Former U.S. Ambassador to the United Nations John Bolton is warning Hillary Clinton would be nothing more than President Obama’s third term in the fight against radical Islamic terrorism, applauding Donald Trump’s aggressive stand on ISIS and fearing there could be many negative repercussions to Congress allowing 9/11 families to sue Saudi Arabia.
Bolton, who publicly supports Trump, served as U.N. ambassador from 2005-2007. Before that, he served in the State Department under President George W. Bush.
Monday night’s first presidential debate was touted as having a substantial focus on national security. It didn’t live up to that billing, but Clinton and Trump did cover their approaches to ISIS and cyber security. Clinton offered more specifics than Trump on how to defeat ISIS, but Bolton told WND and Radio America her prescription sounds familiar.
“Hillary Clinton is going to be Barack Obama’s third term,” Bolton said. “I think that’s true not just on national security matters but on domestic policy as well. While she likes to say – and did several times on Monday say – I’ve got a plan for this or I’ve got a plan for that, her plan for ISIS sounds suspiciously like Barack Obama’s, except she’s going to do it better.”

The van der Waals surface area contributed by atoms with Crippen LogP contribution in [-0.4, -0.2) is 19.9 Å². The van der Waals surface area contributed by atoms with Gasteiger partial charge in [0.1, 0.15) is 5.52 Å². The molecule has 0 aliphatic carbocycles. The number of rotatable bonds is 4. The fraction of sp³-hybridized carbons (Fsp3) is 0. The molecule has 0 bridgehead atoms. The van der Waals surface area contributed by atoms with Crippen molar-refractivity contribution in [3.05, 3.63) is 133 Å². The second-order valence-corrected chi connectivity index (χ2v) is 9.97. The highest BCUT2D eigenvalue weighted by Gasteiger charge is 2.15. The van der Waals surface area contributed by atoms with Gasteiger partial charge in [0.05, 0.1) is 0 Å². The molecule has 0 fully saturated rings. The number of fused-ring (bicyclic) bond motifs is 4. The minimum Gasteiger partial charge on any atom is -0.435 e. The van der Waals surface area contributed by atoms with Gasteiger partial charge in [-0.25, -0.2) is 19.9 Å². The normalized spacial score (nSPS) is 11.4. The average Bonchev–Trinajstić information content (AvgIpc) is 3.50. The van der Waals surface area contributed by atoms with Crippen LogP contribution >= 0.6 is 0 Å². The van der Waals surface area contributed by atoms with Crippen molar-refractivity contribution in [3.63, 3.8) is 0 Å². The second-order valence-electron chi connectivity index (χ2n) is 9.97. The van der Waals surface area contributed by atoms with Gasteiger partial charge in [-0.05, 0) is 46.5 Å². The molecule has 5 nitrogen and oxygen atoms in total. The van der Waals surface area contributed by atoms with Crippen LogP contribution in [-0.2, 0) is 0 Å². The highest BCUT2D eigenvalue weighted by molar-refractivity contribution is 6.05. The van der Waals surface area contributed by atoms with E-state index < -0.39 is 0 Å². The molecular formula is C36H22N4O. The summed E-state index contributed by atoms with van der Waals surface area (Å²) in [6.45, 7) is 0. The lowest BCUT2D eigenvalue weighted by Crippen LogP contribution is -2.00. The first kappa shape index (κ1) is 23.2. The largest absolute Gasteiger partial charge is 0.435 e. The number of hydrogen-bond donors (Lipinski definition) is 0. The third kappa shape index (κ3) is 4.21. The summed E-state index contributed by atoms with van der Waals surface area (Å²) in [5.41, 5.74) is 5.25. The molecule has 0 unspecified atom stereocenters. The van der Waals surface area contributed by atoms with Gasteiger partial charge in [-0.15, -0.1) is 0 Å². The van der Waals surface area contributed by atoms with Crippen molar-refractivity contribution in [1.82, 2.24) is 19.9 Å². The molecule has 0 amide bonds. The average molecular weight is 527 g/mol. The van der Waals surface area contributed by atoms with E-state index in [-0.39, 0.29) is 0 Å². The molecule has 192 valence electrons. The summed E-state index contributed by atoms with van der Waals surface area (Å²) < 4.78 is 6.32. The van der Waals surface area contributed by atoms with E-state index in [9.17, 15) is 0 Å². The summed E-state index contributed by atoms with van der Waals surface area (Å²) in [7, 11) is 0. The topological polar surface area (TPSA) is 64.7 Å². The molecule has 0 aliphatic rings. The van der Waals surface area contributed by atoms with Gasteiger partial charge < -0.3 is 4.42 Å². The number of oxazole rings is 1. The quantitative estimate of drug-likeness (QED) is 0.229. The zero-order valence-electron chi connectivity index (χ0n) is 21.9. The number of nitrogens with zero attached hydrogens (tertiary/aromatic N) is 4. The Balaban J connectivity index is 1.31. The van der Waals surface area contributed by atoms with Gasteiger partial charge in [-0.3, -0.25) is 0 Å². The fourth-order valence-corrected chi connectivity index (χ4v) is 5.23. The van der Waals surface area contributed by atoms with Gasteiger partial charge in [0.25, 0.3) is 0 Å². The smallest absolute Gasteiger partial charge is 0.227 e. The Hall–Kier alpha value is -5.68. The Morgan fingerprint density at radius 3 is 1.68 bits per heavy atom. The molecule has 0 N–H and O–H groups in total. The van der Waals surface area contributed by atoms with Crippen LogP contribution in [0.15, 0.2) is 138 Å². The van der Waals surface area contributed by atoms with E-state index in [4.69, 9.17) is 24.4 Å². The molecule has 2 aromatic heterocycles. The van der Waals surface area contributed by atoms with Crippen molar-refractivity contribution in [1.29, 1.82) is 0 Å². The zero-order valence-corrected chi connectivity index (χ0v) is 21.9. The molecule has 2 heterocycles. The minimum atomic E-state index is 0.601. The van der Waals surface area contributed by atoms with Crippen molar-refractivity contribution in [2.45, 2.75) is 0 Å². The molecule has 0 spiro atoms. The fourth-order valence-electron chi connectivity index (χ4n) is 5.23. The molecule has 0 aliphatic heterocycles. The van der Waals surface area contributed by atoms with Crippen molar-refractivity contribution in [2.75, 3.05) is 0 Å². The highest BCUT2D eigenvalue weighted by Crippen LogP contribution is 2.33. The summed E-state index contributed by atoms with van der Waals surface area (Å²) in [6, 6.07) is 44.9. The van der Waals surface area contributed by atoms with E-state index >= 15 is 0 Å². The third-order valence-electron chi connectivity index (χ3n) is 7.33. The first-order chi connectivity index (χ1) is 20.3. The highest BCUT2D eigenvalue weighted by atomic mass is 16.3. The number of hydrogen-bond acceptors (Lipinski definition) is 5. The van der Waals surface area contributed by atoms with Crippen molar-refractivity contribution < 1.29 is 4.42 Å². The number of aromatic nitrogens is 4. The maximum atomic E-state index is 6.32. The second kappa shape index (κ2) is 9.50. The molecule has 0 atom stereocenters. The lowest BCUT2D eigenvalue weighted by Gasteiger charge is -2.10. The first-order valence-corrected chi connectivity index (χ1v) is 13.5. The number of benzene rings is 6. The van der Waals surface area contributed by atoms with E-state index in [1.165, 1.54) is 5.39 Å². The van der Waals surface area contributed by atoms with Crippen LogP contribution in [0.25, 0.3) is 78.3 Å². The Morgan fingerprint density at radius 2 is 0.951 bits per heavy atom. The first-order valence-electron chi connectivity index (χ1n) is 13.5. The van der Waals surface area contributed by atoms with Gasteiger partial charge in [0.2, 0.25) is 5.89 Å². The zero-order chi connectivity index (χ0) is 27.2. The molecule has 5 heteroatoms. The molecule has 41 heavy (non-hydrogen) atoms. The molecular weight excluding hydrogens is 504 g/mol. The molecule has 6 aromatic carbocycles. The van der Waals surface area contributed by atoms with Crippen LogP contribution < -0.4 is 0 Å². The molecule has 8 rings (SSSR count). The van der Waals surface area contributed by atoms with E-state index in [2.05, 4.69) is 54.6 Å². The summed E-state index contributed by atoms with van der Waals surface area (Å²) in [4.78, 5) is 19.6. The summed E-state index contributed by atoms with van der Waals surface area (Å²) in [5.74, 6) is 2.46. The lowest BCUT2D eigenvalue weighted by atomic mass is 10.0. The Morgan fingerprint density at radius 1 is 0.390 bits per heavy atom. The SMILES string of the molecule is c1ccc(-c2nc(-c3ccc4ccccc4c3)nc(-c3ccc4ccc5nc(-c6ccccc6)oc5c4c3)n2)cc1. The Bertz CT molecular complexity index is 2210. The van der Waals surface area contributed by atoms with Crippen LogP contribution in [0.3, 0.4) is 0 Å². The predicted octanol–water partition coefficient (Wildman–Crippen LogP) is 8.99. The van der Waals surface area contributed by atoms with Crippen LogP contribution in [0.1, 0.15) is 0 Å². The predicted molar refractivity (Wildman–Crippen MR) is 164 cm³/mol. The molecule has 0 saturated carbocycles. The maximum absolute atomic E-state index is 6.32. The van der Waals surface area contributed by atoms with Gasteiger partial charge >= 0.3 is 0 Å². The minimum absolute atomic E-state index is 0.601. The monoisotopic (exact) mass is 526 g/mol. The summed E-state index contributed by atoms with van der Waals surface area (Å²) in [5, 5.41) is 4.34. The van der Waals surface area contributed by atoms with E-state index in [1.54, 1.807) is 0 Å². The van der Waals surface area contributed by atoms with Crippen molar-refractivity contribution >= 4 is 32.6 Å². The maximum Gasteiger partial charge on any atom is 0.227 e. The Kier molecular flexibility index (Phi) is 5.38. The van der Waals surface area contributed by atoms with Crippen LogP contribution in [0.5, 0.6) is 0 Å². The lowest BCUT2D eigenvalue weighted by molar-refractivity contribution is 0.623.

Listen to the WND/Radio America interview with former U.S. Ambassador to the United Nations John Bolton:
Bolton said he likes Trump’s emphasis on defeating ISIS swiftly.
“Trump has been very clear,” he said. “As long as ISIS has a privileged sanctuary from which it can recruit new members and train and direct them to terrorist activity in Europe of the United States, that’s a real threat to us. So the slow-rolling Obama offensive against ISIS in Iraq and Syria has really cost us and could cost us and could cost us further in very human terms.
“Trump has been about as emphatic as one can imagine that he believes that rapidly defeating ISIS in Iraq and Syria ought to be the top priority,” Bolton said.
Clinton attacked Trump for not being more public about his approach to defeating ISIS and suggesting he doesn’t even have a plan. Trump responded by saying Clinton is showing America’s enemy exactly what she would do.
Bolton said he’s not worried by Trump’s lack of specifics.
“Even if he laid out a plan today, in six months, when – assuming he wins – he takes office, the lay of the land could be different,” Bolton said.
Adding to the complexities surrounding ISIS is the dire warning from FBI Director James Comey in congressional testimony this week that removing a physical sanctuary for ISIS does not entirely solve the problem and actually creates a new concern.
“The so-called caliphate will be crushed. The challenge will be: Through the fingers of that crush are going to come hundreds of very, very dangerous people,” Comey said at a Senate Homeland Security Committee hearing on the global terror threat. “There will be a terrorist diaspora sometime in the next two to five years like we’ve never seen before.